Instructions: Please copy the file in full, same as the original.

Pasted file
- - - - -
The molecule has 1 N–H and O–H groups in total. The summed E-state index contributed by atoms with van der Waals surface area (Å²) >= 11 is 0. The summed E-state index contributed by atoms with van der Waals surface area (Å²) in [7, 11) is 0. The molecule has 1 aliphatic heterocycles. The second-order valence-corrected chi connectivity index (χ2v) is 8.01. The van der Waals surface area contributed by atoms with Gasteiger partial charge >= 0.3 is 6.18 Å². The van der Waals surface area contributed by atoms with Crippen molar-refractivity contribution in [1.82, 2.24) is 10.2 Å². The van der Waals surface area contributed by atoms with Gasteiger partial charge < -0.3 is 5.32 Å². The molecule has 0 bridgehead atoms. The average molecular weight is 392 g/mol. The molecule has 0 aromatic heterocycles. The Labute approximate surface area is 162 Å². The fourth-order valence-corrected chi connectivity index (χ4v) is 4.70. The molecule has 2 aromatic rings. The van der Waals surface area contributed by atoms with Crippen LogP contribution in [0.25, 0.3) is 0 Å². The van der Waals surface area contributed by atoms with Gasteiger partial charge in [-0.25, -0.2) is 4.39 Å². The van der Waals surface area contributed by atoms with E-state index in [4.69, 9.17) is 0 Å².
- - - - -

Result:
The molecule has 1 N–H and O–H groups in total. The summed E-state index contributed by atoms with van der Waals surface area (Å²) >= 11 is 0. The summed E-state index contributed by atoms with van der Waals surface area (Å²) in [7, 11) is 0. The molecule has 1 aliphatic heterocycles. The second-order valence-corrected chi connectivity index (χ2v) is 8.01. The van der Waals surface area contributed by atoms with Gasteiger partial charge >= 0.3 is 6.18 Å². The van der Waals surface area contributed by atoms with Crippen molar-refractivity contribution in [1.82, 2.24) is 10.2 Å². The van der Waals surface area contributed by atoms with Gasteiger partial charge < -0.3 is 5.32 Å². The molecule has 0 bridgehead atoms. The average molecular weight is 392 g/mol. The molecule has 0 aromatic heterocycles. The Labute approximate surface area is 162 Å². The fourth-order valence-corrected chi connectivity index (χ4v) is 4.70. The molecule has 2 aromatic rings. The van der Waals surface area contributed by atoms with Crippen LogP contribution in [0.25, 0.3) is 0 Å². The van der Waals surface area contributed by atoms with Gasteiger partial charge in [-0.25, -0.2) is 4.39 Å². The van der Waals surface area contributed by atoms with E-state index in [4.69, 9.17) is 0 Å².